AUSTIN ? What happens next to Texas’ enacted but as-yet-unenforceable voter identification law is up to a three-judge panel of the D.C. Circuit Court of Appeals, following a week of court action, July 9 to 13.
If allowed to stand as written, the law, with certain exceptions, would require each voter to present official photo identification along with a valid voter registration card at the poll in order to cast a ballot.
After final arguments were completed on July 13, Texas Attorney General Greg Abbott stated his opinion that evidence presented at trial by the State of Texas shows that U.S. Attorney General Eric Holder’s list of voters who lack government-issued photo identification is “fatally flawed.” That's because the U.S. Department of Justice’s list “includes dead voters, failed to exclude non-Texas residents, and did not attempt to match voters with photo ID databases maintained by the federal government, such as the State Department’s passport database or the Department of Defense’s military identification database.”
While the state did present evidence that voter rolls may include the names of deceased or otherwise ineligible voters, it did not present evidence that voter impersonation at the polls is commonplace or has changed the outcome of an election.
Among those testifying against the voter ID law at the request of the Department of Justice were state Reps. Rafael Anchia, D-Dallas, and Trey Martinez-Fischer, D-San Antonio, who chairs the Mexican American Legislative Caucus.
The D.C. Circuit Court is expected to rule in late August or early September.
Background on voter law
Near the end of the 2011 regular session of the Texas Legislature, Gov. Rick Perry ceremonially signed the voter ID law, Senate Bill 14, amending the state election law with language “relating to requirements to vote, including presenting proof of identification; providing criminal penalties.”
When Perry signed the bill, he said, “… we take a major step forward in securing the integrity of the ballot box and protecting the most cherished right we enjoy as citizens.” But Texas House and Senate Democrats in committee and floor debates of SB 14 claimed the legislation would result in voter suppression and would be harming to the state’s black and Hispanic populations.
Throughout the legislative process state House and Senate debates were contentious and votes were party-line. The enactment of the bill kindled protracted civil rights litigation. The Department of Justice declined to grant the necessary pre-clearance under Section 5 of the U.S. Voting Rights Act for the law to take effect and the State of Texas filed suit.
Perry reacts to ruling
On June 28, the U.S. Supreme Court upheld the constitutionality of part of the U.S. Patient Protection and Affordable Care Act of 2010 on the basis that it is a fair exercise of federal authority to impose a “tax” on citizens who fail to obtain health care insurance.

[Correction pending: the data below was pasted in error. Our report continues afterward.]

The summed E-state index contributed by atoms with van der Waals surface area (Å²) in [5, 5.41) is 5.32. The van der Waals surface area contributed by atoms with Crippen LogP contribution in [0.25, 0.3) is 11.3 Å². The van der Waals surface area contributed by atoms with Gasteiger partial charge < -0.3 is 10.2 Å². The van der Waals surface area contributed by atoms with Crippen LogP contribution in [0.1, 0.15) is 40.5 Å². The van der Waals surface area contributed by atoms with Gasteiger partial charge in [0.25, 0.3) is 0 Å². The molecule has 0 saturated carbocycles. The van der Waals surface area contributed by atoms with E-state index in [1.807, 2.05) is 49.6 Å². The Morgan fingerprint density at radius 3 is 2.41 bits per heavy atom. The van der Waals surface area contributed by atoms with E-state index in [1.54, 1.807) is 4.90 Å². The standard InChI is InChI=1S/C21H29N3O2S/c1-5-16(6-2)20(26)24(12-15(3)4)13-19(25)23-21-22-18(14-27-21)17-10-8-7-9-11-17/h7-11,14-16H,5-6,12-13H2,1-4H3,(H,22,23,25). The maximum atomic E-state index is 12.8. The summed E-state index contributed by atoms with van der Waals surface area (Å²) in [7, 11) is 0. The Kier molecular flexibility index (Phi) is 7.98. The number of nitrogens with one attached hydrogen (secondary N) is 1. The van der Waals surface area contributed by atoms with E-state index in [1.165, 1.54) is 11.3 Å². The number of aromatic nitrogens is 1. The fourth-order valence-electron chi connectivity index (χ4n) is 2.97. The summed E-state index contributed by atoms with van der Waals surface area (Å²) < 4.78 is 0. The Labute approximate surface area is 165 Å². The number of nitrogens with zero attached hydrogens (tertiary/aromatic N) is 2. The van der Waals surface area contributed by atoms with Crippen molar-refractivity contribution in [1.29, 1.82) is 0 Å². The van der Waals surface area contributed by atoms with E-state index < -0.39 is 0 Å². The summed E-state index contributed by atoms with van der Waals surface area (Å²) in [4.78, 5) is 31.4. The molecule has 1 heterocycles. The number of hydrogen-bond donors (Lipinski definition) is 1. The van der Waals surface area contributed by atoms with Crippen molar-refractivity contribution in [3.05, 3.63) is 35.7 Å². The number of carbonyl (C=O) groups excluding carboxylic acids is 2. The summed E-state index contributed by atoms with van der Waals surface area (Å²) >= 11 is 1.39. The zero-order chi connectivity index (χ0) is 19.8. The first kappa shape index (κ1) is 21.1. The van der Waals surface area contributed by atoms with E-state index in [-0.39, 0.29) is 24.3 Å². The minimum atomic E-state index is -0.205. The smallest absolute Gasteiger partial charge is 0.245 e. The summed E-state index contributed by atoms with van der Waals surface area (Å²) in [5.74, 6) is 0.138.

On July 11, the Republican-dominated U.S. House of Representatives, for the 31st time since the law was passed, voted to repeal it. Five Democratic members also voted to repeal the law. No vote to repeal was called in the U.S. Senate.
On July 9, Gov. Perry informed U.S. Health and Human Services Secretary Kathleen Sebelius of his intention to opt Texas out of full participation in President Obama’s marquee national health care plan.
In a statement issued by the Office of the Governor, Perry said, “If anyone was in doubt, we in Texas have no intention to implement so-called state exchanges or to expand Medicaid under ‘Obamacare.’ I will not be party to socializing healthcare and bankrupting my state in direct contradiction to our Constitution and our founding principles of limited government.”
However, it is the job of the Texas Legislature to decide whether to opt in or out of full acceptance of the federal Medicaid package and participate in health insurance exchanges.
The Legislature convenes in January with more than six million Texans who do not have health insurance.
Revenue collections increase
Texas Comptroller Susan Combs announced July 13 that state sales tax revenue in June was $1.98 billion, up 15.2 percent compared to June 2011.
“Sales tax revenue has increased for 27 consecutive months in Texas,” Combs said. “Strong business spending in industries such as manufacturing and oil and natural gas boosted the latest sales tax collections. Revenue from consumer spending in the retail trade and restaurant sectors also did well.”
Ed Sterling covers state capital news for the Texas Press Association and its members, including the Glen Rose Reporter.